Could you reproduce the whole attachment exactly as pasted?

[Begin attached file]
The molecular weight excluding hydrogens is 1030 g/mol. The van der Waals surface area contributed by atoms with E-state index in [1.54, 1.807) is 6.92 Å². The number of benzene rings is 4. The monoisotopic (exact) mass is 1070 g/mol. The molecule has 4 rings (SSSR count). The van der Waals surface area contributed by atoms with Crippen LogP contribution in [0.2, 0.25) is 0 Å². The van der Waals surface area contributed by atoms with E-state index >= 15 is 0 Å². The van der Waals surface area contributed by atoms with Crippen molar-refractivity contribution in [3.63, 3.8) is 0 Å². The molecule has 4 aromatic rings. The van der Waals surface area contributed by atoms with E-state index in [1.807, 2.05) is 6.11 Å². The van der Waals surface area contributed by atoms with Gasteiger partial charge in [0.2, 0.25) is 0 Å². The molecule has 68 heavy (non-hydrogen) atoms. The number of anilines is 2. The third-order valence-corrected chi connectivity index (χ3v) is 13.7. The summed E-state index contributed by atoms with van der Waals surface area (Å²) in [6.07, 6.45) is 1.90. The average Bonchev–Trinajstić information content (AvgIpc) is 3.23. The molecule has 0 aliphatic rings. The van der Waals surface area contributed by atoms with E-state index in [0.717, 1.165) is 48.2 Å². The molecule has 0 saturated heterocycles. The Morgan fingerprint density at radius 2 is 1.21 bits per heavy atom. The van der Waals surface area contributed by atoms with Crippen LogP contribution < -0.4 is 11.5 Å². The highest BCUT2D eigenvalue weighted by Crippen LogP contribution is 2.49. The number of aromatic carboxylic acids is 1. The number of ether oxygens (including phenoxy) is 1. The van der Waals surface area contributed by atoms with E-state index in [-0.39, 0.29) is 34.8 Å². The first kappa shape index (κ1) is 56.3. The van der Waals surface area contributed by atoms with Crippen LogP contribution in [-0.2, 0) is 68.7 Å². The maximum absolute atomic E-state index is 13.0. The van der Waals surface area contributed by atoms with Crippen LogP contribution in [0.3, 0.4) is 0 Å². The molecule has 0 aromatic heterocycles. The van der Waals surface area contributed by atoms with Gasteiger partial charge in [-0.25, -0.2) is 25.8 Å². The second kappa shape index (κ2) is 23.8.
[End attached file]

The molecular weight excluding hydrogens is 1030 g/mol. The van der Waals surface area contributed by atoms with E-state index in [1.54, 1.807) is 6.92 Å². The number of benzene rings is 4. The monoisotopic (exact) mass is 1070 g/mol. The molecule has 4 rings (SSSR count). The van der Waals surface area contributed by atoms with Crippen LogP contribution in [0.2, 0.25) is 0 Å². The van der Waals surface area contributed by atoms with E-state index >= 15 is 0 Å². The van der Waals surface area contributed by atoms with Crippen molar-refractivity contribution in [3.63, 3.8) is 0 Å². The molecule has 4 aromatic rings. The van der Waals surface area contributed by atoms with E-state index in [1.807, 2.05) is 6.11 Å². The van der Waals surface area contributed by atoms with Gasteiger partial charge in [0.2, 0.25) is 0 Å². The molecule has 68 heavy (non-hydrogen) atoms. The number of anilines is 2. The third-order valence-corrected chi connectivity index (χ3v) is 13.7. The summed E-state index contributed by atoms with van der Waals surface area (Å²) in [6.07, 6.45) is 1.90. The average Bonchev–Trinajstić information content (AvgIpc) is 3.23. The molecule has 0 aliphatic rings. The van der Waals surface area contributed by atoms with E-state index in [0.717, 1.165) is 48.2 Å². The molecule has 0 saturated heterocycles. The Morgan fingerprint density at radius 2 is 1.21 bits per heavy atom. The van der Waals surface area contributed by atoms with Crippen LogP contribution < -0.4 is 11.5 Å². The highest BCUT2D eigenvalue weighted by Crippen LogP contribution is 2.49. The number of aromatic carboxylic acids is 1. The number of ether oxygens (including phenoxy) is 1. The van der Waals surface area contributed by atoms with E-state index in [-0.39, 0.29) is 34.8 Å². The first kappa shape index (κ1) is 56.3. The van der Waals surface area contributed by atoms with Crippen LogP contribution in [-0.2, 0) is 68.7 Å². The maximum absolute atomic E-state index is 13.0. The van der Waals surface area contributed by atoms with Crippen LogP contribution in [0.3, 0.4) is 0 Å². The molecule has 0 aromatic heterocycles. The van der Waals surface area contributed by atoms with Gasteiger partial charge in [-0.25, -0.2) is 25.8 Å². The second kappa shape index (κ2) is 23.8.